Should I purchase Photoshop from a Spam Email? :: Digital Photo Secrets

Should I purchase Photoshop from a Spam Email?

by David Peterson 8 comments

Every time I look in my spam folder, I see a lot of "Buy CS3" or "Buy Adobe Software" email. I'm sure you have seen the same email that sell software for less than 10% of the regular price.

It seems like a great deal - so should you buy from these companies?

My answer is a resounding NO. Here's why.

The Software is Pirated

Prices that are too good to be true usually are. If you see software with a retail price of $1,000 selling for less than $100 it is most likely a pirated copy of the software. You are receiving an illegal copy of the software and none of the money you purchase goes to the original software creator.

Because you have a pirated copy of the software, you can not access any of the usual technical support services or make a warranty claim. And in most countries you are committing a crime with the purchase.

But it gets even worse than that.

You Give Away Your Bank Passwords Too

A lot of time the software you purchase (or in some cases download for free) comes with an unwanted and hidden extra in the form of a trojan horse. This trojan software sits undetected on your computer and watches what you do. The next time you use Internet Banking, or purchase anything online, the program will scan your password or credit card number and send that to a hacker. They will quickly empty your bank account or credit card account leaving you to pick up the pieces.

Other malicious trojans can take control of your computer (again without you knowing) and use your computer and your Internet connection to send out thousands of spam email to other people.

You can't be safe even if you have virus protection software. The trojans scan for this software and disable it when they first run - so you are no longer protected.

So the best line of defence is not to download or run these programs. Ever. Even if you uninstall the program, the Trojan stays and keeps watching everything you do.

How To Be Safe

If a deal looks too good to be true, it probably is. If you want to make sure you can contact the software manufacturer (like Adobe for CS3), give them the website name and the price they are selling for and ask them if this is a real supplier.

Cheaper Alternatives

Some people argue that because the software is too expensive (and you wouldn't have purchased anyway) you are not hurting the manufacturer by pirating.

If you can't afford to purchase the software (and let's face it, Adobe CS3 is very expensive), there are always other options. The Open Source movement has lots of free software like Open Office (a Microsoft Office replacement) and Linux. There are cheaper image editing programs too:

  • Adobe has their own Adobe Elements 6 which is a cut down version of PhotoShop CS3 for around $100. Honestly, it does almost everything that most photographers want to do.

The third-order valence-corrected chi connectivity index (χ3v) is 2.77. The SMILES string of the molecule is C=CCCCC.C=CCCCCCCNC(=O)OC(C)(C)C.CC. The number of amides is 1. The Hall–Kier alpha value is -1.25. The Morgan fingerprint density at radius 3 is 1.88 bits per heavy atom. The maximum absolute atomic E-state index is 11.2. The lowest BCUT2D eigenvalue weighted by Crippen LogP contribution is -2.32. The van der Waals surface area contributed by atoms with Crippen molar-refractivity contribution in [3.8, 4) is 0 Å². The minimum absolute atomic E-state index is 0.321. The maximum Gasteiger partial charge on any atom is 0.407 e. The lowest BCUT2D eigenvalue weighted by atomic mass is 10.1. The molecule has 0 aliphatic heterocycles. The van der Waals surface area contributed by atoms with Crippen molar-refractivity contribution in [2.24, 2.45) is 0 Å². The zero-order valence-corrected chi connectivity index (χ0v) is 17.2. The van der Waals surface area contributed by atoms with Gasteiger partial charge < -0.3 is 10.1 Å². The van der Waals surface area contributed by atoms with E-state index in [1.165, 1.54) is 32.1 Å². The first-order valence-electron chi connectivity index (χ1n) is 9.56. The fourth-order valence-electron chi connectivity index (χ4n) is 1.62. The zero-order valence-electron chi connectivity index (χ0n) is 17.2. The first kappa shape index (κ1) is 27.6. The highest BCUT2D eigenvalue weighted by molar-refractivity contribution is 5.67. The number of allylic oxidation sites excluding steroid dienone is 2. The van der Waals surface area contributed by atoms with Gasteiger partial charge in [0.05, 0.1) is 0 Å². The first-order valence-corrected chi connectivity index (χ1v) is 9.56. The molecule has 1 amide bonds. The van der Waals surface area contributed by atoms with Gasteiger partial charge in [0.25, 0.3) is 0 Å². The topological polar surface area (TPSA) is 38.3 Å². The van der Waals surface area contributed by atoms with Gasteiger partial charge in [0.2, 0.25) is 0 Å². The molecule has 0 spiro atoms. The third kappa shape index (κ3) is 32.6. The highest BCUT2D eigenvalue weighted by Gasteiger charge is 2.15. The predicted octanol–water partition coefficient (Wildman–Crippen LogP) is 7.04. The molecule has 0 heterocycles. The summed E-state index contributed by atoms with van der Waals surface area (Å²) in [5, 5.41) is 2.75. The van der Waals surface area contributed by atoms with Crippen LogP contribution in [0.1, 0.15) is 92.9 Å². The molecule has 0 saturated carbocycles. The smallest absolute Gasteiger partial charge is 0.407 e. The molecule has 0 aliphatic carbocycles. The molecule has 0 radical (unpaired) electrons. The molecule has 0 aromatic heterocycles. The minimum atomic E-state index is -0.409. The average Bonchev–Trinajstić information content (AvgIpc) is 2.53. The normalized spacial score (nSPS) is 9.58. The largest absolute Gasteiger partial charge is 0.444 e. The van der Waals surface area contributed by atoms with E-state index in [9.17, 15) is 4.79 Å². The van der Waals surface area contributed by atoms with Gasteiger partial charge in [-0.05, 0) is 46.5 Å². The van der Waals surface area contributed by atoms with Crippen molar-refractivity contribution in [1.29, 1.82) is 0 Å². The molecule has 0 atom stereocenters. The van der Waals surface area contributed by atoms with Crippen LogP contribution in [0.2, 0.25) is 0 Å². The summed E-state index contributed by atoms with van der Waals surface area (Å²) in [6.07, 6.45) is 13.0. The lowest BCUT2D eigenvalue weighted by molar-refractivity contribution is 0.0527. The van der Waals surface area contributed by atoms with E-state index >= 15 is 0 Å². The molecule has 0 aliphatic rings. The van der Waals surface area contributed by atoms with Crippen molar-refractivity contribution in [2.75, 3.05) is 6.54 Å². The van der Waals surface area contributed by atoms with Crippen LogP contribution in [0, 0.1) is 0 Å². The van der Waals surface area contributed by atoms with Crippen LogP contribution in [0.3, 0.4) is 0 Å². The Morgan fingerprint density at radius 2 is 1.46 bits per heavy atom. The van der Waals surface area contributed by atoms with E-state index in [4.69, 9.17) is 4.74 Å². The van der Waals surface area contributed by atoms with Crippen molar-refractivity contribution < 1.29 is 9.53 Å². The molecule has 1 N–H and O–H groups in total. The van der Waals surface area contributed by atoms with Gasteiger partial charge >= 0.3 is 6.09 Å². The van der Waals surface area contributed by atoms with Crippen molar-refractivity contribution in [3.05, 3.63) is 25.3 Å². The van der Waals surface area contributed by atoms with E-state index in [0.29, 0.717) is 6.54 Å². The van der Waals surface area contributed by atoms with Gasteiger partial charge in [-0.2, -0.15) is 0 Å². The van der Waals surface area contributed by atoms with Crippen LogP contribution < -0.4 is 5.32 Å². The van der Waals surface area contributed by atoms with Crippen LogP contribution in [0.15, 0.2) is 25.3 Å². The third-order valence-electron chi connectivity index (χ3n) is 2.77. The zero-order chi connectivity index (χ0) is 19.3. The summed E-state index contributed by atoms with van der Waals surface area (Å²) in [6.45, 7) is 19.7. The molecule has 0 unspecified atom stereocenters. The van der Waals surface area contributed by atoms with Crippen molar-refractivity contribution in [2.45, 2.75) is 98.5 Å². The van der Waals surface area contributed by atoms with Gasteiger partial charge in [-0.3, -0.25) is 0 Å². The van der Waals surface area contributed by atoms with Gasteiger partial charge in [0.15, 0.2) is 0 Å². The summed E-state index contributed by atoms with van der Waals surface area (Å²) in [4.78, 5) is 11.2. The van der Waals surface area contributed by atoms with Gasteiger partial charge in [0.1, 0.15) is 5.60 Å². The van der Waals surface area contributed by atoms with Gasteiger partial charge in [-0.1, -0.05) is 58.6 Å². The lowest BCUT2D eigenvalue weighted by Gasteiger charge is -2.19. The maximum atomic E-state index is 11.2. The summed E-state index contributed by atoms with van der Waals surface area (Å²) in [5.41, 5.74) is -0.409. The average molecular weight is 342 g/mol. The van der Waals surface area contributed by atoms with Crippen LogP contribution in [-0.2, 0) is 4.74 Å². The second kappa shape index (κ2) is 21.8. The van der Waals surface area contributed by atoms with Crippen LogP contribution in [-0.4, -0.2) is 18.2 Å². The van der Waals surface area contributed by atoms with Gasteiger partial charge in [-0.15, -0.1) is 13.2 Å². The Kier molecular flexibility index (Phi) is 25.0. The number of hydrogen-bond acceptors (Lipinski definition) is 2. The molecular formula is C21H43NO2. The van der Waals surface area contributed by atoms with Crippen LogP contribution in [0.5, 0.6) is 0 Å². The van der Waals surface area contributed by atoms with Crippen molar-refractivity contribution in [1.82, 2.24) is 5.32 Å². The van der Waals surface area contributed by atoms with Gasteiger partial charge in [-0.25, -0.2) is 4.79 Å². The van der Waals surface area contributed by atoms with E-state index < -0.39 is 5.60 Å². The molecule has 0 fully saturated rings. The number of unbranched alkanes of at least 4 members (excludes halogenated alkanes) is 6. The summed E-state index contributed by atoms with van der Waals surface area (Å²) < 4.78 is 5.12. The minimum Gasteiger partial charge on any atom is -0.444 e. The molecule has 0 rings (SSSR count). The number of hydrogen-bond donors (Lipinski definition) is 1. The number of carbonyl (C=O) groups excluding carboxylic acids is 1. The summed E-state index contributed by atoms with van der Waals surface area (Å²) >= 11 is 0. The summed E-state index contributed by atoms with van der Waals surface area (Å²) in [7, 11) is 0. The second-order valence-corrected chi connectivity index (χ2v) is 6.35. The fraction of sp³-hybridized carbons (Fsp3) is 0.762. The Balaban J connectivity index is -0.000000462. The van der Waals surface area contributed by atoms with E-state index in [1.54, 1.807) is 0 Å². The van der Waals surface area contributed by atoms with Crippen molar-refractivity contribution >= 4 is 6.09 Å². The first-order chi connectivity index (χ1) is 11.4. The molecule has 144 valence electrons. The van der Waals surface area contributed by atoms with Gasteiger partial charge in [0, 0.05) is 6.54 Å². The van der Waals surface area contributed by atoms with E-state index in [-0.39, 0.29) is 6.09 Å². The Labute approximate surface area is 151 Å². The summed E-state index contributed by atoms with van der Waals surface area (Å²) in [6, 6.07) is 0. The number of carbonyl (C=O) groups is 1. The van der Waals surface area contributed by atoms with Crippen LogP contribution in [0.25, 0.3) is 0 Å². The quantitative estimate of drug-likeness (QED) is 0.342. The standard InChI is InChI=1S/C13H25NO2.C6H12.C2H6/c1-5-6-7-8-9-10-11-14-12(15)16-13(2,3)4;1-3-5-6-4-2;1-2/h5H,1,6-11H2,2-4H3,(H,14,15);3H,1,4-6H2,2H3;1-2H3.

• There is even a free version of Photoshop online called Adobe Photoshop Express
  • Other online and free editing programs include Flickr and Picasa
  • And for a heavy-duty and completely free piece of image editing software, try the Gimp - it can be hard to learn but is every bit as powerful as Photoshop CS3.

So be aware of those software email - they may be cheap but you can end up paying lots more than you bargained for.

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  1. George Hellie says:

    Gimp is good but for one thing doesn't support raw format and when I try and download the files for it to be able to support raw files it won't work there is always a file missing on my computer and when I download that file then it's another and so on, other than that it's preety good for free.

  2. John Hooton says:

    In terms of value for money, time and effort, my list is as follows.
    Professional Portrait Pro (for portraits only)
    Adobe Lightroom 3 (often, this all that's needed and can do so much more, such as create a web gallery in a single click)
    Adobe Photoshop Elements (great value for the reasons David has explained)
    Free software is OK but you are on your own and can't get the support and tutorials like you can for paid products.

  3. JimL says:

    I own Ps3. I bought a used copy of Ps, on ebay, in the original box, bundled with the upgrade for less than half the price. I receive full Adobe support. As long as there are physical, factory sealed, products involved, I figured it was safe enough.

  4. Grahme Perkins says:

    I saw a real good offer for Photoshop CS3 and when I replied and tried to buy it . Filled out the form nothing happened . Since this time I have lots of porn spam mail . The software was an acronym for erection dysfunction and with this software ( Porn or Viagra ) this software problem will disappear . I own CS3 legally brought form Adobe .

  5. jacobson says:


    and another alternative : photofiltre :

    there are the full (not free) and the older (free) versions
    both exists in english en french with several guides to downloads

  6. Chris says:

    Yes, but you have to understand that it is "unofficial" so Adobe will not support it. The low cost has to have some disadvantages.

  7. Chzyphoto says:

    Corel Paint Shop Pro Photo XI and X2 are equvelant to CS3 at much lower price. Basically the same program and same features and capabilities for editing images. The "how to" videos found on youtube are applicable also as the commands and procedures are very similar if not exactly the same.

  8. Mark says:

    Another cheaper alternative to CS3 is GIMP which is free under the GNU license. There is a version for Windows which works well. It can be found here on the offical GIMP website:

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